Bios'replacement, known as Unified Extensible Firmware Interface (UEFI), will predominate in new PCs by 2011, according to Mark Doran, head of the UEFI Forum.
Based on Intel's EFI 1.10 specification and currently developed and managed by the Unified EFI Forum, UEFI is a a specification detailing an interface that helps hand off control of the system for the pre-boot environment (i.e.: after the system is powered on, but before the operating system starts) to an operating system, such as Windows or Linux.
UEFI's goal is to provide a clean interface between operating systems and platform firmware at boot time, and will support an architecture-independent mechanism for initializing add-in cards.
The BIOS (basic input/output system) is the program originally conceived to get a PC started after power-on. The BIOS also manages pre-boot data flow between the computer's operating system and attached devices such as the hard disk, video adapter, keyboard, and mouse. When the BIOS starts up your computer, it first determines whether all of the attachments are in place and operational and then it loads the operating system (or key parts of it) into the computer's memory from local storage (floppy, hard disk, CD-ROM, USB) or network.
How does UEFI differ from BIOS?
The Basic Input/Output System (BIOS) served as the OS-firmware interface for the original PC-XT and PC-AT computers. This interface has been expanded over the years as the "PC clone" market has grown, but was never fully modernized as the market grew. UEFI defines a similar OS-firmware interface, known as "boot services" and "runtime services", but is not specific to any processor architecture. BIOS is specific to the Intel x86 processor architecture, as it relies on the 16-bit "real mode" interface supported by x86 processors.
UEFI is expected to predominate in new PCs by 2011, Mark Doran, head of the UEFI Forum was quoted to say by BBC News.
UEFI is free from architectures limitation, as the technology scales across paltforms (server, desktop, mobile, handheld).
For the users' perspective, the advantages of UEFI machines include fast boots (less than 5 seconds) as well and resume response, they could feature a high-resolution Graphics User Interface in pre-boot environment and the systems will be able to boot from large (2.2TB or higher) disks. In addition, UEFI machines may feature Pre-OS security and rich networking ( IPV6/IPSec; Authenticode signature for firmware modules, Secure updates, TPM & CRTM), boot service and protocols through UEFI driver. Users may also be able to access Outlook data in seconds even when their notebook is off.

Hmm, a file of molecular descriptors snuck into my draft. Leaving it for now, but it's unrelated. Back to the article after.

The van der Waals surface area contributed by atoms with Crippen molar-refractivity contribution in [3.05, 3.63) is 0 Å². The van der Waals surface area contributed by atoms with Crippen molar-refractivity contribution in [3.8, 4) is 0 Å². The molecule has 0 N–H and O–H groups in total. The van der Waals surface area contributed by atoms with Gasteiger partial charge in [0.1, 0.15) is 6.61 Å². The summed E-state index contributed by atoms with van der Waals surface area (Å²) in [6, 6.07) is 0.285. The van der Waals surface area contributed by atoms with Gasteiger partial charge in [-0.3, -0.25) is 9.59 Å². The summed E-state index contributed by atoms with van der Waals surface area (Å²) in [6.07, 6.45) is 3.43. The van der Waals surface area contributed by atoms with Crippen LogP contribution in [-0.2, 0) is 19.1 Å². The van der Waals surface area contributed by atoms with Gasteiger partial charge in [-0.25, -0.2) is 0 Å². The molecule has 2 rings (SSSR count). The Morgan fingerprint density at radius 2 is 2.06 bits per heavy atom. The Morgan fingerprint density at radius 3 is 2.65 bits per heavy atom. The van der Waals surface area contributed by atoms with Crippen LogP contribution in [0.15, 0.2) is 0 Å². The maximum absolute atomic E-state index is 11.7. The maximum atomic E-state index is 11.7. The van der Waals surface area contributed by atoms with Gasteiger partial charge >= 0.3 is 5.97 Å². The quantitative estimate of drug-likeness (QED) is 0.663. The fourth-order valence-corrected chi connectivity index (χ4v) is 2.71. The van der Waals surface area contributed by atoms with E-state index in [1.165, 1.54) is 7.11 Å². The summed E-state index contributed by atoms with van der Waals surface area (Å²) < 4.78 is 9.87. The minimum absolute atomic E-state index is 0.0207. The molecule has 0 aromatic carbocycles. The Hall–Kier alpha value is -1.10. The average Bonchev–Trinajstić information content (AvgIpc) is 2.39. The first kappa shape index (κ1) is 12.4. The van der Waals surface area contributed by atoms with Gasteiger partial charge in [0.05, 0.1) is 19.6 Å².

UEFI generally frees any computer from being based around the blueprint and specifications of the original PCs. It does not specify that a keyboard will only connect via a PC's AT or PS/2 port. As a result, problems such as booting from a USB flash drive to get a system working while installing or re-installing an operating system will be resolved.
Under UEFI, it will be also much easier for that input to come a soft keyboard, gestures on a touchscreen or any future input device.
The first to see the benefits of swapping old-fashioned Bios for UEFI have been system administrators who have to oversee potentially thousands of PCs in data centres or in offices around the world. UEFI has much better support for basic net protocols which should mean that remote management is easier.
Some PC and laptop makers are already using UEFI as are many firms that make embedded computers. More, said Mr Richardson, will result as motherboard makers complete the shift to using it.
However, UEFI will not completely replace a PC BIOS.
While UEFI uses a different interface for "boot services" and "runtime services", some platform firmware must perform the functions BIOS uses for system configuration (a.k.a. "Power On Self Test" or "POST") and Setup. UEFI does not specify how POST & Setup are implemented.